Paradoxes of MMORPGs
This material was written before I was even acquainted with WoW, based on my impressions of Everquest 2. Basically, almost everything below is consistent with the realities of WoW as well. I think you'll find this article interesting to read. I first got into the online universe in January 2007. After I connected to my high-speed Internet and saw a box with Russian Everquest 2 for only 150 hryvnia, I thought "why not? For a long time I wanted to try what an online MMORPG is and finally decided to understand in practice what I wrote about once in "Attack Manager". As a result, a character named Dekwen appeared on the Barren Sky server. Like many first pancakes this one was a mess and in March there appeared the main character which I had been playing for half a year with a break.
In this snippet I wanted to talk about some of the features of MMORPG, some of which I find interesting and paradoxical.
"The Small World. Norrath, the world in which the game takes place, consists of several continents. Antonica, Everfrost, Lavastorm, the Enchanted Lands, Kunark, and others. At a closer look, the "continents" turn out to be islands, and not so big ones at that. It takes fifteen to twenty minutes to cross the continents of the Enchanted Lands at a run. By our standards, it pulls on not too big an island, which may buy himself some oligarch of the new Russians somewhere on the Adriatic. In other words, the world of Everquest 2 is a small enough and cozy place.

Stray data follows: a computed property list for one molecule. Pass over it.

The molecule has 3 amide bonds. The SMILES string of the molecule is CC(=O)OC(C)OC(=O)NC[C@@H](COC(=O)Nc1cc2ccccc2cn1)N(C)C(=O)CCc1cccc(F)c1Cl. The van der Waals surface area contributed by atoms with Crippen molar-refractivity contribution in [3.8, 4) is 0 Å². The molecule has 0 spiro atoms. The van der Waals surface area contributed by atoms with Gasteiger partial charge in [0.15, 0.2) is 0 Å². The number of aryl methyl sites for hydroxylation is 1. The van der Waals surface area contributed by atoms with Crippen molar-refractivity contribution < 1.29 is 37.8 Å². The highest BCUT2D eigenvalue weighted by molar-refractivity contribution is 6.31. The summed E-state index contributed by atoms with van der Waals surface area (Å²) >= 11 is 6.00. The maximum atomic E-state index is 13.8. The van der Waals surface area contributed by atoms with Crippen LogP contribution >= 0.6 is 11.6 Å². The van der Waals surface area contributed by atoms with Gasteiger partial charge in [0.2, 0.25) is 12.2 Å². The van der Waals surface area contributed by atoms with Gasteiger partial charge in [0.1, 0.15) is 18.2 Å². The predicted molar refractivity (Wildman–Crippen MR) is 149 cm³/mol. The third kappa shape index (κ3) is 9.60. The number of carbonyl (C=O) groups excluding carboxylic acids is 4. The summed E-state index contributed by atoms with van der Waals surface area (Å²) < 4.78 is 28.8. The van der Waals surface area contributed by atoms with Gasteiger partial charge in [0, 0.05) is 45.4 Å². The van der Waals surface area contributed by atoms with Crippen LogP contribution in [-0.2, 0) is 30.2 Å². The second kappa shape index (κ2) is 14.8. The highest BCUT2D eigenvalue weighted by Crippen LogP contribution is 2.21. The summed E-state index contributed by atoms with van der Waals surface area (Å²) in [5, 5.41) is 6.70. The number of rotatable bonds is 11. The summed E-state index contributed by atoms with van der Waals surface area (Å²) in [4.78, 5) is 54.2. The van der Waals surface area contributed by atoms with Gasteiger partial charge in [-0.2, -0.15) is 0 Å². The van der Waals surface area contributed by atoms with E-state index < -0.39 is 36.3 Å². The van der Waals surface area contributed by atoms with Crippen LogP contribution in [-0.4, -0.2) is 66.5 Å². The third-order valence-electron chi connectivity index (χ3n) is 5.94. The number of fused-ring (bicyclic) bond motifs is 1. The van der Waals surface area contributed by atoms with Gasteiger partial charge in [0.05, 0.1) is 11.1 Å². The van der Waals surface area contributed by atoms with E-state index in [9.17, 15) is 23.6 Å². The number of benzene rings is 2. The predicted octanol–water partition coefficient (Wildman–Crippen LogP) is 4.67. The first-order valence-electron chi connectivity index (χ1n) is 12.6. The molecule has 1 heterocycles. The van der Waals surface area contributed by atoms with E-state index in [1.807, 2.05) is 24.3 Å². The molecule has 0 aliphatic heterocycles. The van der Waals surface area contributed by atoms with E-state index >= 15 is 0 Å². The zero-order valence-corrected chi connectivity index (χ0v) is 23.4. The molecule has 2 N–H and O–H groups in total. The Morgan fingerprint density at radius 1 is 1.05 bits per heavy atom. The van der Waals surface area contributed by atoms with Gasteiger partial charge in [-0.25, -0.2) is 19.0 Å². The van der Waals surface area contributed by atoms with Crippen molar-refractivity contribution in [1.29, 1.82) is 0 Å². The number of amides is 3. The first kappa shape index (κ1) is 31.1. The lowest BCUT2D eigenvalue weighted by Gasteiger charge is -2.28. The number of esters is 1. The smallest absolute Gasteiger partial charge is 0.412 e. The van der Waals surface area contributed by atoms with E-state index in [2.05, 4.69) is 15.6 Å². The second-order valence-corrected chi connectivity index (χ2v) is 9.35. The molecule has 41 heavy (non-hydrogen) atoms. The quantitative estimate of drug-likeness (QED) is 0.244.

"Parallel Worlds. Servers, where gamers play divided by geography and type of game. There are American, Asian, European and "Russian" (supported by "Akella-online") servakki. The second feature is the type of game. There are PvP and PvE servers. On PvP (Player vs Player) there is a war between players of opposing factions - the "good" one from Keinos and the "evil" one from Freeport. Wall-to-wall, in other words. In PvE (Player vs Evironment), players in Keinos and Freeport fight against the environment - all kinds of monsters controlled by the computer. Player battles are not forbidden, but mostly there are cutting monsters and doing quests. That is, we have a few dozen parallel worlds of Norrath, living their own lives and according to different rules.
"To each his own princess". One of the serious technical problems of early MMORPGs was the overloading of some locations with especially attractive content. Like a "fat" named mob (monster) of which when you kill it drops a fat loot (for example, some special sword-cladenets). "Everybody wants to be a Hero". As a result, everyone who wanted to slaughter that boss would gather in that location, which led to a capacity overload and a conflict over loot. To solve this problem, an instanced system was proposed. Instance is an area that is created by the computer for a limited number of players. For example, for a raid group of 6-24 people. The game server creates a separate copy of this location with only your raid and no one else. No one will steal your victory (in the sense of cool gear and experience points) from you.
Thus, besides the already mentioned above coexistence of several parallel worlds of Everquest 2, an enumerable number of copies of separate areas, locations of the space is created.